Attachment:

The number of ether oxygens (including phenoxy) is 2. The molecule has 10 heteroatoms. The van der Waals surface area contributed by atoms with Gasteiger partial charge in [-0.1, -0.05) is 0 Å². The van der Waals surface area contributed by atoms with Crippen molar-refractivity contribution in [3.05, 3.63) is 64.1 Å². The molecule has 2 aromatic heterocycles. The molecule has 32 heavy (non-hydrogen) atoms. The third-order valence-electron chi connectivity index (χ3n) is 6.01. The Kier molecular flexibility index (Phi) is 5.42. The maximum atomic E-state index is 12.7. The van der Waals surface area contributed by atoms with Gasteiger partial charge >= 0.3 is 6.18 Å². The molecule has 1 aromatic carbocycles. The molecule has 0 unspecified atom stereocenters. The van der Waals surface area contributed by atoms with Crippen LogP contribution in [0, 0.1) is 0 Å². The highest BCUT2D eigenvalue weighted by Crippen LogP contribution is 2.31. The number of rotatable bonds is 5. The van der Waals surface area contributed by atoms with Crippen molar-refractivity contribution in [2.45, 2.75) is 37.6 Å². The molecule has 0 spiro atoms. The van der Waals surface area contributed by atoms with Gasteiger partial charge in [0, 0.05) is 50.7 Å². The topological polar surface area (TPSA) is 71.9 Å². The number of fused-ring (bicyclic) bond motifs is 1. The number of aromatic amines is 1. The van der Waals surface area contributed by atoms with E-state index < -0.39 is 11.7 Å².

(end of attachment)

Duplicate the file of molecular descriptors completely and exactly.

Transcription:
The number of ether oxygens (including phenoxy) is 2. The molecule has 10 heteroatoms. The van der Waals surface area contributed by atoms with Gasteiger partial charge in [-0.1, -0.05) is 0 Å². The van der Waals surface area contributed by atoms with Crippen molar-refractivity contribution in [3.05, 3.63) is 64.1 Å². The molecule has 2 aromatic heterocycles. The molecule has 32 heavy (non-hydrogen) atoms. The third-order valence-electron chi connectivity index (χ3n) is 6.01. The Kier molecular flexibility index (Phi) is 5.42. The maximum atomic E-state index is 12.7. The van der Waals surface area contributed by atoms with Gasteiger partial charge >= 0.3 is 6.18 Å². The molecule has 1 aromatic carbocycles. The molecule has 0 unspecified atom stereocenters. The van der Waals surface area contributed by atoms with Crippen LogP contribution in [0, 0.1) is 0 Å². The highest BCUT2D eigenvalue weighted by Crippen LogP contribution is 2.31. The number of rotatable bonds is 5. The van der Waals surface area contributed by atoms with Crippen molar-refractivity contribution in [2.45, 2.75) is 37.6 Å². The molecule has 0 spiro atoms. The van der Waals surface area contributed by atoms with Gasteiger partial charge in [0, 0.05) is 50.7 Å². The topological polar surface area (TPSA) is 71.9 Å². The number of fused-ring (bicyclic) bond motifs is 1. The number of aromatic amines is 1. The van der Waals surface area contributed by atoms with E-state index < -0.39 is 11.7 Å².